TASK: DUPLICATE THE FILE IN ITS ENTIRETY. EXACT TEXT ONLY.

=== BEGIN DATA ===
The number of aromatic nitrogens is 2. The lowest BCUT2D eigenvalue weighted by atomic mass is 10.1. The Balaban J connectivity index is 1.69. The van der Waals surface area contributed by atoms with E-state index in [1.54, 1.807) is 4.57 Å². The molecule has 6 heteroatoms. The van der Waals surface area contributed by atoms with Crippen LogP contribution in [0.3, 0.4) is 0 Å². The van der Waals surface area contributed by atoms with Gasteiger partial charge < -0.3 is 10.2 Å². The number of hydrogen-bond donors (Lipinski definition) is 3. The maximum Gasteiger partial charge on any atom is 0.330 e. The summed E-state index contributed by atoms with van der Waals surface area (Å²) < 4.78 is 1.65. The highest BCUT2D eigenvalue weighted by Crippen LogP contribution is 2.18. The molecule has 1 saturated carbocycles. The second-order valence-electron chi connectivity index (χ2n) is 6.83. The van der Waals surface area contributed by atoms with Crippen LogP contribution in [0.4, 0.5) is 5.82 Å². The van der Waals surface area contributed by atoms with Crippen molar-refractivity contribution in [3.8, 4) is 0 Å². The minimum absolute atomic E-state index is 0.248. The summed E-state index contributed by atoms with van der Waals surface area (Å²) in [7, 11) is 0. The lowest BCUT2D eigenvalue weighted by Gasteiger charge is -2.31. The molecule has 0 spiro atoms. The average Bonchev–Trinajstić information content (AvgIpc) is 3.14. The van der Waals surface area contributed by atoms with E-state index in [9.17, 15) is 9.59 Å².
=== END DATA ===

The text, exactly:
The number of aromatic nitrogens is 2. The lowest BCUT2D eigenvalue weighted by atomic mass is 10.1. The Balaban J connectivity index is 1.69. The van der Waals surface area contributed by atoms with E-state index in [1.54, 1.807) is 4.57 Å². The molecule has 6 heteroatoms. The van der Waals surface area contributed by atoms with Crippen LogP contribution in [0.3, 0.4) is 0 Å². The van der Waals surface area contributed by atoms with Gasteiger partial charge < -0.3 is 10.2 Å². The number of hydrogen-bond donors (Lipinski definition) is 3. The maximum Gasteiger partial charge on any atom is 0.330 e. The summed E-state index contributed by atoms with van der Waals surface area (Å²) < 4.78 is 1.65. The highest BCUT2D eigenvalue weighted by Crippen LogP contribution is 2.18. The molecule has 1 saturated carbocycles. The second-order valence-electron chi connectivity index (χ2n) is 6.83. The van der Waals surface area contributed by atoms with Crippen LogP contribution in [0.4, 0.5) is 5.82 Å². The van der Waals surface area contributed by atoms with Crippen molar-refractivity contribution in [3.8, 4) is 0 Å². The minimum absolute atomic E-state index is 0.248. The summed E-state index contributed by atoms with van der Waals surface area (Å²) in [7, 11) is 0. The lowest BCUT2D eigenvalue weighted by Gasteiger charge is -2.31. The molecule has 0 spiro atoms. The average Bonchev–Trinajstić information content (AvgIpc) is 3.14. The van der Waals surface area contributed by atoms with E-state index in [9.17, 15) is 9.59 Å².